Friday, November 02, 2007


These are native American persimmons growing down the road from me. They are much smaller than the Asian ones and a good bit sweeter. Persimmons tend to ripen right after the first freeze, though these small native ones seem to get ripe around this time of year even without a frost. If you are familiar with persimmons, then you know the dreadful experience of biting into one that has not ripened.

These native persimmon trees are much visited in the fall by possums and other small animals. I had a stand of them out back of my little farm in Atlanta that a huge possum used to live in.

Persimmon pudding was a very typical colonial period dessert. I think you could make it with the Asian persimmons available in the markets, though there will be a less persimmon-y taste to it.

This is one of my grandmother's recipes.

Persimmon Pudding

1 quart ripe persimmons
3/4 cup brown sugar firmly packed
1 cup milk
1/4 cup butter
1 cup plain flour, sifted
2 teaspoons baking powder
1/4 teaspoon cinnamon
heavy cream for topping

Work persimmons through a sieve, and measure one cup of persimmon pulp. Combine with sugar, milk and butter. Sift together flour, baking powder, salt and cinnamon and stir into persimmon pulp until smooth. Pour into 1 and 1/2 quart baking dish and bake in a 325 oven until pudding pulls away from the sides of the dish ( approximately one hour). Serve hot or cold topped with heavy cream.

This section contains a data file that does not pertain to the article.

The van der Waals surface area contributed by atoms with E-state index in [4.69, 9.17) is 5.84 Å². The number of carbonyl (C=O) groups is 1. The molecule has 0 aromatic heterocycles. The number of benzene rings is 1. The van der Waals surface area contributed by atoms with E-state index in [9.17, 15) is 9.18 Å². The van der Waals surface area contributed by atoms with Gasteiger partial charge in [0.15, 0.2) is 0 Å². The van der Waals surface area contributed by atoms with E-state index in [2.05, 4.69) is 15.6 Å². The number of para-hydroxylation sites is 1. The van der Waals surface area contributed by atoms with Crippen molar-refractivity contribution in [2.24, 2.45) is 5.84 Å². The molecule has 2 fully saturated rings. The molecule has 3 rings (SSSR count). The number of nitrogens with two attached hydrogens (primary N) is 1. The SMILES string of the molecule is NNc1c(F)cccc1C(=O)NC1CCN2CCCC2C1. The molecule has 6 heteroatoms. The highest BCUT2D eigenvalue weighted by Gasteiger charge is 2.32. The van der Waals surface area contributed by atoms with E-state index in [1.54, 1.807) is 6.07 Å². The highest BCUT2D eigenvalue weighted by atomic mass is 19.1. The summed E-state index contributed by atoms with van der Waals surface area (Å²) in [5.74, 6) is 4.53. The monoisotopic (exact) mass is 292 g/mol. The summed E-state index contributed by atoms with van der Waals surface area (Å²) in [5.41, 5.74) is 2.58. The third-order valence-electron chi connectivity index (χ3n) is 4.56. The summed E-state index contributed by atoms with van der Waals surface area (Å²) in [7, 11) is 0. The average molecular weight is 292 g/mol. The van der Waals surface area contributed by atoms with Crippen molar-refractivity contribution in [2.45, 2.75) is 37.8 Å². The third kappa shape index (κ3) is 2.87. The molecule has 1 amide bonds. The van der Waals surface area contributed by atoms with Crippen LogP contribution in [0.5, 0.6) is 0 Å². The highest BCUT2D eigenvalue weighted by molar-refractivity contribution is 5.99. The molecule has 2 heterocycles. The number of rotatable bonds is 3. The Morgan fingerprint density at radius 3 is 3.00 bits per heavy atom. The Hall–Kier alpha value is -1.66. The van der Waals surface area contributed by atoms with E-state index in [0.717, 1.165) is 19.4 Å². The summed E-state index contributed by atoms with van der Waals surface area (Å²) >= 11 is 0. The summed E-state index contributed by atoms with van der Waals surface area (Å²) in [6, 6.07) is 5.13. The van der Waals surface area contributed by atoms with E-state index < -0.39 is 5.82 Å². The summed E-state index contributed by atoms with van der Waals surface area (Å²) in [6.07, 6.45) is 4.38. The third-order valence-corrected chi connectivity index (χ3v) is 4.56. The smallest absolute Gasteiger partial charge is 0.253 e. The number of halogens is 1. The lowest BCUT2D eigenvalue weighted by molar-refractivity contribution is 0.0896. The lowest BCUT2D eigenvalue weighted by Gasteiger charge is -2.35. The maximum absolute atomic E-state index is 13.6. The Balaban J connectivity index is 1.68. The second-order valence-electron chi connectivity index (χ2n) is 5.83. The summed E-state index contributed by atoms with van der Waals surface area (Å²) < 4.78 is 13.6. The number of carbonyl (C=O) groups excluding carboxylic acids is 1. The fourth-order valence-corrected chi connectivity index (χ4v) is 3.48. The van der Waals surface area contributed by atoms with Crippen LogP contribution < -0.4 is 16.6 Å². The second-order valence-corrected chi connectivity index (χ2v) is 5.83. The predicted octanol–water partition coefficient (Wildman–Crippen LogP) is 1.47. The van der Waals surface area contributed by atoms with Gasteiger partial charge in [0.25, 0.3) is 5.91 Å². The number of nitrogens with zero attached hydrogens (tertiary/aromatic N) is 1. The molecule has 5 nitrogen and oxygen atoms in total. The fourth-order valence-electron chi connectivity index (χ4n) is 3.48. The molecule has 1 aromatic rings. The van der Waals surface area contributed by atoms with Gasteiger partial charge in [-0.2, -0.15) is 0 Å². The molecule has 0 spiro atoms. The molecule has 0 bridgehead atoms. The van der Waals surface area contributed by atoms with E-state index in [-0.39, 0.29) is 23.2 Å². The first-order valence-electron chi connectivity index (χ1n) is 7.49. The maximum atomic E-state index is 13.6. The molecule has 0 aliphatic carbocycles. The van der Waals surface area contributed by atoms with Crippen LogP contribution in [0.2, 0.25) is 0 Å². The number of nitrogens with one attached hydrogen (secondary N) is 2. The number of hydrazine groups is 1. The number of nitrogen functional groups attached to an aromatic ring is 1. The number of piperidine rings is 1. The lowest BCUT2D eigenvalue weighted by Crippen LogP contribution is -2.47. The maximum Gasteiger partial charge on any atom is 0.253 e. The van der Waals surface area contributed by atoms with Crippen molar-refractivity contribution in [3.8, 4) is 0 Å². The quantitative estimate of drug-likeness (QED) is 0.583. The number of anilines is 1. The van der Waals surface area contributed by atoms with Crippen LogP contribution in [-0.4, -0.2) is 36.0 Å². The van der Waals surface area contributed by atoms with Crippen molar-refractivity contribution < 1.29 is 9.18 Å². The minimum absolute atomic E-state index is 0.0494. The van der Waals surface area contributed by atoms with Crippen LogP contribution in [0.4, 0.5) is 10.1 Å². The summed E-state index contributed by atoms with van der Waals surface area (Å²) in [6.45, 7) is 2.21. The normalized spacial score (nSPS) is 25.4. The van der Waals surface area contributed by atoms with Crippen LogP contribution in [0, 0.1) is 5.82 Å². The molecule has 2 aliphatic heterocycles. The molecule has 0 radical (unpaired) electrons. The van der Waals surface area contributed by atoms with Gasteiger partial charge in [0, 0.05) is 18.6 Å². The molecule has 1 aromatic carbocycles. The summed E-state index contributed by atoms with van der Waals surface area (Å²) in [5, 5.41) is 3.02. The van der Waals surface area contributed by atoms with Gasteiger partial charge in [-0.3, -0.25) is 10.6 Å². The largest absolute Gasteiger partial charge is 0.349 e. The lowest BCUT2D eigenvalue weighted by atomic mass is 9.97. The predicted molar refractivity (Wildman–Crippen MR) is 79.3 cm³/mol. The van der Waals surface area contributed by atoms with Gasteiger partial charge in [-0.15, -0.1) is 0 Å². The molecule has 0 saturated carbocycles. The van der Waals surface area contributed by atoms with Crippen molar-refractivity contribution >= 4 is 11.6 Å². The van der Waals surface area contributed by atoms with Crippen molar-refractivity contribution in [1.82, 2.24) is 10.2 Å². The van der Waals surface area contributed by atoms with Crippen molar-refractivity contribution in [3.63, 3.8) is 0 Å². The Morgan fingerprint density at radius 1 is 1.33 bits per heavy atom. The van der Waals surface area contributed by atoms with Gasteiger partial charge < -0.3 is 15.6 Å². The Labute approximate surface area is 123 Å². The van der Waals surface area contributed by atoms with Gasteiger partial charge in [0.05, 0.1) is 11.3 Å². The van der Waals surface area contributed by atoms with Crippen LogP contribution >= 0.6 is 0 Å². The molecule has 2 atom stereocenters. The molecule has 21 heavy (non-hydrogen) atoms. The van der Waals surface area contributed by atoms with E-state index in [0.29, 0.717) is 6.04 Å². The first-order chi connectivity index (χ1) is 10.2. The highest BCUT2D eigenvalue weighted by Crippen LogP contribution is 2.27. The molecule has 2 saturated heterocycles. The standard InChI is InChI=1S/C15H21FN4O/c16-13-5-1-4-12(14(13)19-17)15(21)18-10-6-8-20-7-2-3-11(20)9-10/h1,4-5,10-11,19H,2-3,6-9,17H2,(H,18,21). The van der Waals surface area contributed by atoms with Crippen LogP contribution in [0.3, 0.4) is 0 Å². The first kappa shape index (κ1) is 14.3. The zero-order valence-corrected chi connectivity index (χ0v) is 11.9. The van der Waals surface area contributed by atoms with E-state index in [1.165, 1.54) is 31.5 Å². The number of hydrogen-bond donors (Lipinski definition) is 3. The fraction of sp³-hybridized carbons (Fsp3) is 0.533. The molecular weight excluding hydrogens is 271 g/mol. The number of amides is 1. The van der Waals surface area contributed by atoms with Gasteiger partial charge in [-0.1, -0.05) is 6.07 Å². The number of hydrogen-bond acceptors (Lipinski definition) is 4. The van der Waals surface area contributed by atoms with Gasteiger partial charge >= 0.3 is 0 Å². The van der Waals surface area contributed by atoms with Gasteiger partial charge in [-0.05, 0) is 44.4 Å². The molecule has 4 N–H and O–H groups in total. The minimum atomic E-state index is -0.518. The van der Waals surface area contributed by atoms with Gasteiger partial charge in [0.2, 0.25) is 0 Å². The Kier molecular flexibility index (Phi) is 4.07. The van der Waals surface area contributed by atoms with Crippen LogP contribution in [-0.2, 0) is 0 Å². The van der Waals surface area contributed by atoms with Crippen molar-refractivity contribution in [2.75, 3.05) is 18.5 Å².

3 Comments:

  1. rockync said...
    Place I used to work had a persimmon tree out back. In the fall, I'd go out there and snack on them. There is nothing quite like native persimmons is there?
    mostly cajun said...
    The wild persimmons are great! The flavor is so much more deep and intense compared to the domestic varieties.

    Unfortunately at this point in life I don't know where I can find a wild persimmon, so I have to make do with the tame ones. Still not bad, though...

    MC
    Mike said...
    I don't know that I have had an Asian persimmon, but I had eaten a truckload of ours, I reckon.

    They are a thing of acquired taste, I believe: you either love 'em or hate 'em. Pawpaws are the same in that respect.

Post a Comment